Showcase how new features or expanded usage could help the customer in additional use cases. There should be 2-3 options for the customer to decide between, with proposals that have mutual benefit for the company and the customer (ie. better pricing for longer term, incentives to build footprint, opportunities to lock in a public reference).
Preparing and Sending the Renewal Contract to Customer
Target Timeline: 15-30 days prior to renewal
Prepare a new contract for your customer and execute the agreement with their team.
Identify Your Ideal State
While Customer Success is a post-sale function, your vision for what CS should be for your business should be mapped out well before a customer walks through the door, and the ethos for making customers successful should be shared across the company. A strong CS process is forward-thinking and focused on achieving the ideal customer journey - what do you want the customer experience to be and what does ideal usage look like over time.
Whether it’s an engineer integrating the product or the CEO handling the kickoff conversation, your ideal state plan should include an overview of the typical customer journey, key stakeholders, critical action items at each stage in the customer lifecycle, and an internal owner who is responsible for every step.
Create MVP Documentation and Training Materials
While creating some training materials and product documentation is helpful, the reality is that many customers do not read through these documents. They are also prone to becoming outdated when there are frequent product changes and updates.
We recommend building a MVP set of documents that can help a customer get up and running and/ or address common questions and focusing more time developing your onboarding and implementation processes.
The caveat is for Seed or very early-product companies who are working with design partners. These early customers are taking a gamble on your product and will require white-glove service so they can provide detailed feedback and product insights.
Build Your Risk Framework
Every customer relationship has some level of risk. Even the most established companies can lose budget year to year or change direction, leaving your product on the shelf. Identifying these potential risks early and often is the key to effectively managing customer relationships.
We recommend all companies create a customer risk framework and identify potential pitfalls with each customer relationship. This framework can then be used to develop a set of action steps to effectively respond and/ or mitigate issues.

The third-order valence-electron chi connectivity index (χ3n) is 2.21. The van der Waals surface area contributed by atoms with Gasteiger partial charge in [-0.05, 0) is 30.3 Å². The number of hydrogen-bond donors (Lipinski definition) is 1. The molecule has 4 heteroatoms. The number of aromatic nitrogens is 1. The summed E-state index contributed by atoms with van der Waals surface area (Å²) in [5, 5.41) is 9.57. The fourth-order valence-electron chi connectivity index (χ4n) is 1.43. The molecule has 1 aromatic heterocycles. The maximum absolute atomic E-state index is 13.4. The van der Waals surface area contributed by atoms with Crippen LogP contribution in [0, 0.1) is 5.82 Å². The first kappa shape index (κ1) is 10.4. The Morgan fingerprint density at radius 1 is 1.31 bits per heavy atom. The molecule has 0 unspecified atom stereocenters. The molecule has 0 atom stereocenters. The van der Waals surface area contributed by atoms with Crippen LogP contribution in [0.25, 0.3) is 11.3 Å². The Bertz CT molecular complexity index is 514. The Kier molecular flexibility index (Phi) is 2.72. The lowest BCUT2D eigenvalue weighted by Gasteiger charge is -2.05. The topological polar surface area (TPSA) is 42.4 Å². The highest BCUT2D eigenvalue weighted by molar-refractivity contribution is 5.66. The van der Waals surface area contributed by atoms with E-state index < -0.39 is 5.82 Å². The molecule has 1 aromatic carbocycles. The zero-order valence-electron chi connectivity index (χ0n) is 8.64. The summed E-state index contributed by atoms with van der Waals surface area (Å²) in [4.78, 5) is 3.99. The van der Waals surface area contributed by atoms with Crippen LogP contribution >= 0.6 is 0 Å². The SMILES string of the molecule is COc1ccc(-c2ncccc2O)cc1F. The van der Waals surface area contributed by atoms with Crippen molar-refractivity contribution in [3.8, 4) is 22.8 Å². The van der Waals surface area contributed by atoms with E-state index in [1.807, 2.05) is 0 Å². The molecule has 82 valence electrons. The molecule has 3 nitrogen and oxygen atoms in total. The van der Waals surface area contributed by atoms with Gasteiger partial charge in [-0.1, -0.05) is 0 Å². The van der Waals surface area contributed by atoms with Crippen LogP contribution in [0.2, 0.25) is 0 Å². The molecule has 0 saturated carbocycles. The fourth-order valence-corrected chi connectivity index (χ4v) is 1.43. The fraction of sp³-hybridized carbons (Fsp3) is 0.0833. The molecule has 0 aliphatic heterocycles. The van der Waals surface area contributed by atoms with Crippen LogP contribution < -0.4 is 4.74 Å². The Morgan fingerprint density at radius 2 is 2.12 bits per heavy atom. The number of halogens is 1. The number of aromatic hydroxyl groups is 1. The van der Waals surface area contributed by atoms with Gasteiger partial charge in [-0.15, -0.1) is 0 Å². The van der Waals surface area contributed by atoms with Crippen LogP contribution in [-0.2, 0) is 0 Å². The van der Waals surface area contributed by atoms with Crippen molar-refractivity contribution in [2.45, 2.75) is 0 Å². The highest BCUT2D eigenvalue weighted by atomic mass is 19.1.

Note: Not all issues are fixable. It’s important to try to resolve customer issues whenever possible, but it’s also important not to change your companies direction based on a single customer. If there is a fundamental difference in goals or the ability to address a customer’s needs, it’s OK and recommended to move on. Don’t spend unnecessary time trying to solve for a problem that cannot be fixed.
Metrics & Reporting
There are two quantitative factors all companies, regardless of stage, should regularly measure:
- Time to implement: The time it takes to integrate your product into the customer’s workflow.
- Time to value: The point in which the customer sees value from the product.
Incorporating these factors into your metrics will look differently depending on your company and customer. For a user-driven video platform, it could be centered on time to value - how many videos are people recording or sharing across teams? For a technical data product, it could be around licenses used - are customers leveraging 90% of the licenses they purchased?
In addition to time to implement and value, companies with a growing customer base should also start to track some additional metrics to ensure their customer success efforts will result in renewals and increased profitability.
- Net Dollar Retention (NDR): Calculates how much your revenue has grown or shrunk, including any revenue retained through upsells or cross-sells.
- Gross Retention Rate (GRR): Measures recurring revenue retained, but doesn’t include expansion revenue.
- Customer Health Score: Includes various inputs on how customers are using or adopting the product, indicating if that customer will grow, renew, or churn. You should build a score that incorporates both quantitative metrics and qualitative metrics, to get a balanced view of how customers are feeling and performing.
- Money Under Management: Refers to the total amount of money managed for all accounts or for a specific customer.
- Number of Accounts: Indicates how many active accounts the company has.
For additional information about customer success metrics, HubSpot has a great article diving into each.
While slightly harder to measure, qualitative metrics are equally important and should center around how you’re delivering on a customer’s key outcomes.
There are two main ways to gather this information:
Rather than NPS, run surveys that gauge how your team and product are meeting customer expectations.
You can ask questions like:
- “0 to 10: to what degree are we meeting your expectations?”
- “What would make us 1 rating higher?”
Early on, it doesn’t have to be a formal survey and you can tailor questions to the customer. As you grow the survey should become more standardized and be sent out at the same intervals in each customer journey.
While surveys are a helpful tool in gathering feedback, they are not a replacement for regular, live customer conversations. Check in with your customers regularly and empower them to give feedback on their experiences and usage.
Live conversations are a powerful way for customers to articulate what’s working and not working across the product, feature sets, or even implementation. For highly engaged customers or design partners, best-in-class teams will ask users to perform a demo using the product in real time.